February 20, 2014
GRADUATE EDUCATION – An Idealized Design
Russell L. Ackoff notes 3/3/2006
Education, as previously noted, involves subjects and practices. A subject is a body of information, knowledge and/or understanding that can be learned by reading and listening to relevant material and, in some cases, by engaging in exercises. Examples of subjects are history, literature, logic, mathematics, and economics. Practices, on the other hand, are activities that can only be leaned by engaging in them. Such learning can be significantly supplemented and consolidated by reading and listening. Examples are the practices of medicine, law, and architecture.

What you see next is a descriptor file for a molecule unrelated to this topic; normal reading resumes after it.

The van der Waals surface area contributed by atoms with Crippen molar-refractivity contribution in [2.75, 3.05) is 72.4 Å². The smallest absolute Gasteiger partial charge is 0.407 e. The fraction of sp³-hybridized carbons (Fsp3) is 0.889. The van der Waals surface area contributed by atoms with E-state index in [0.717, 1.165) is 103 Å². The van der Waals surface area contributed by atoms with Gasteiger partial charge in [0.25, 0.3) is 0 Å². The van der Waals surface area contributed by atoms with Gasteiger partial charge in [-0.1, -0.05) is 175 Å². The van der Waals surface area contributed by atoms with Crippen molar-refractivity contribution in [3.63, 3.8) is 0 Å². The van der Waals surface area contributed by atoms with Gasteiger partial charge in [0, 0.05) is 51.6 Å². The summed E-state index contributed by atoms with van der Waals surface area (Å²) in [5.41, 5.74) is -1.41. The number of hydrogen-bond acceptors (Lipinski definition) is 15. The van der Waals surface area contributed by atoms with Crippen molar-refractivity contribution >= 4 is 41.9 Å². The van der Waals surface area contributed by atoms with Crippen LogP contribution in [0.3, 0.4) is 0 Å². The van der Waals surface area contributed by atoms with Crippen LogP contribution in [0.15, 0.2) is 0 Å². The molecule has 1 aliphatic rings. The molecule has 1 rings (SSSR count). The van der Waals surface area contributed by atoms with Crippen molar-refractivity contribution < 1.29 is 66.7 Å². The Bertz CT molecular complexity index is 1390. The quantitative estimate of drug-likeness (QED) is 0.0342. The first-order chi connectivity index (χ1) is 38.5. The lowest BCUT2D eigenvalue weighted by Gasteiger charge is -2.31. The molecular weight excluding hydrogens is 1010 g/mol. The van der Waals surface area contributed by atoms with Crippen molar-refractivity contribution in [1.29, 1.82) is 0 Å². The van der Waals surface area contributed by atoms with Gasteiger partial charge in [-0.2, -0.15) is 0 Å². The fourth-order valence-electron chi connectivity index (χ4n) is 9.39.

The importance of the distinction between subjects and practices becomes apparent when we take the position that graduate education should be exclusively directed at practices, even the practice of teaching or conducting research on subjects. It is this characteristic of graduate education, as we see it that dictates many of the properties it ought to have. It is also this characteristic that differentiates it from undergraduate education.
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